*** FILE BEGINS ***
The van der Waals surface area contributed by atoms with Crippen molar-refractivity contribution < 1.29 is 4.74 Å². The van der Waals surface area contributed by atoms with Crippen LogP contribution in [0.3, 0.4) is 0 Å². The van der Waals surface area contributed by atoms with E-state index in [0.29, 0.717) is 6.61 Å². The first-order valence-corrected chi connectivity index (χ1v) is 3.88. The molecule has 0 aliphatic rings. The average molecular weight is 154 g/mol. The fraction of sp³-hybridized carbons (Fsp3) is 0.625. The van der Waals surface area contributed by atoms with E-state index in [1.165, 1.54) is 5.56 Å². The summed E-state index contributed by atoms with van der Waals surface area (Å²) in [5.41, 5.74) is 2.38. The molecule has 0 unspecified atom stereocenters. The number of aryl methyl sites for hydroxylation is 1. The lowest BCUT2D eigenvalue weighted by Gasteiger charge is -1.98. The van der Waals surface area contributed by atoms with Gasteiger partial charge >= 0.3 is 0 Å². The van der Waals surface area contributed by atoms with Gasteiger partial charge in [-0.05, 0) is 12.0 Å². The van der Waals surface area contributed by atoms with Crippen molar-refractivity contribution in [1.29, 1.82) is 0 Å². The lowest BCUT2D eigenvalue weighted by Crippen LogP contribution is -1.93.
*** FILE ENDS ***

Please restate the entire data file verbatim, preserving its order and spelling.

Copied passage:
The van der Waals surface area contributed by atoms with Crippen molar-refractivity contribution < 1.29 is 4.74 Å². The van der Waals surface area contributed by atoms with Crippen LogP contribution in [0.3, 0.4) is 0 Å². The van der Waals surface area contributed by atoms with E-state index in [0.29, 0.717) is 6.61 Å². The first-order valence-corrected chi connectivity index (χ1v) is 3.88. The molecule has 0 aliphatic rings. The average molecular weight is 154 g/mol. The fraction of sp³-hybridized carbons (Fsp3) is 0.625. The van der Waals surface area contributed by atoms with E-state index in [1.165, 1.54) is 5.56 Å². The summed E-state index contributed by atoms with van der Waals surface area (Å²) in [5.41, 5.74) is 2.38. The molecule has 0 unspecified atom stereocenters. The number of aryl methyl sites for hydroxylation is 1. The lowest BCUT2D eigenvalue weighted by Gasteiger charge is -1.98. The van der Waals surface area contributed by atoms with Gasteiger partial charge >= 0.3 is 0 Å². The van der Waals surface area contributed by atoms with Gasteiger partial charge in [-0.05, 0) is 12.0 Å². The van der Waals surface area contributed by atoms with Crippen molar-refractivity contribution in [1.29, 1.82) is 0 Å². The lowest BCUT2D eigenvalue weighted by Crippen LogP contribution is -1.93.